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There is two-step authentication available at gmail and outlook as well. There are some using it, but the majority doesn't. In what cases it is recommended? If I have a strong password what are the chances of abuse?

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YES! There is absolutely sense in using two-factor authentication for personal email! Your personal email is the absolutely most precious account you own!

Almost every website's "forgot password" feature will kindly send an email containing a reset link to your inbox if you forget your password.

Once an attacker has access to your email, they can access pretty much any account you have just by using the "forgot password" feature on any website you're registered with under that email address.

Does your bank send you statements via email? Perfect! The attacker even knows which bank website to go to to get your info. Other creditors? Same thing.

Even if your password is strong, you have no way of knowing how it's protected on the server. Suppose they're storing it in plain text, or in an easily decrypted format, and they get breached (repeatedly). Or someone breaks in and steals their hard drives with your data. The strength of your password means squat in these scenarios.

As others have noted, passwords are ultimately a "broken technology". Given the high value of your personal email - the fact that losing it can expose ALL your accounts and the broken nature of the whole username/password paradigm, using two-factor authentication is (IMO) a must.

More here: http://www.codinghorror.com/blog/2012/04/make-your-email-hacker-proof.html

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Regardless of their strength, passwords can be stolen with keyloggers. Keyloggers are routinely installed on many machines by most malware and virus.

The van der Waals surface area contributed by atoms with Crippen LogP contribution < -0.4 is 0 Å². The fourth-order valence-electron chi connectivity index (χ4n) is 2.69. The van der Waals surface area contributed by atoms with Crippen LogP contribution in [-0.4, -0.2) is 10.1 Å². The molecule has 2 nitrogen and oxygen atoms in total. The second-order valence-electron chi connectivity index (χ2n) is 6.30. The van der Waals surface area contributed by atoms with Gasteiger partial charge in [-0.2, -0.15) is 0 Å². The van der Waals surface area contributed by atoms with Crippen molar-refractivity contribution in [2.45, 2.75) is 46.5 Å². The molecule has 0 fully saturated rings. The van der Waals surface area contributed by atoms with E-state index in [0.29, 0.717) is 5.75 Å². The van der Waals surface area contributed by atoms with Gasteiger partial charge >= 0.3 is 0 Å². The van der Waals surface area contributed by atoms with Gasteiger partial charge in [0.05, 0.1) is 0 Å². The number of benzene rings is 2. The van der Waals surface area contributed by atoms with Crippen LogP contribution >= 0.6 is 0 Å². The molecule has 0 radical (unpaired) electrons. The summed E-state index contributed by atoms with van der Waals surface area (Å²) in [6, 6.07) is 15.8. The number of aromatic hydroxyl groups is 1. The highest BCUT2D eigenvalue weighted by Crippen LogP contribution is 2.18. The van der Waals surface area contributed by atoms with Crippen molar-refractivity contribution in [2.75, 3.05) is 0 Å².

If your password is strong (sufficiently random to deter brute force) and you never ever type it on a potentially infected machine, then the password is sufficient for security. But "potentially infected machines" are a rather wide category which includes, basically, any machine which is used on a regular basis.

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Two factor authentication is useful for just about any situation where the desire for additional security is enough to support the extra work. If you feel like you want that extra security for your personal e-mail, then it is worth it. The main possible problem is when passwords get compromised. If you reuse your Gmail password anywhere else and it gets compromised and they are able to link it to your account, then they could theoretically take over your Google account.

On a day to day basis is that terribly likely, probably not, but typing in an extra code when you log in isn't very hard either. There isn't a right or wrong answer on if it is worth it for you. It certainly won't hurt anything other than the few extra seconds of time when you login, so simply decide if it is worth it for you.

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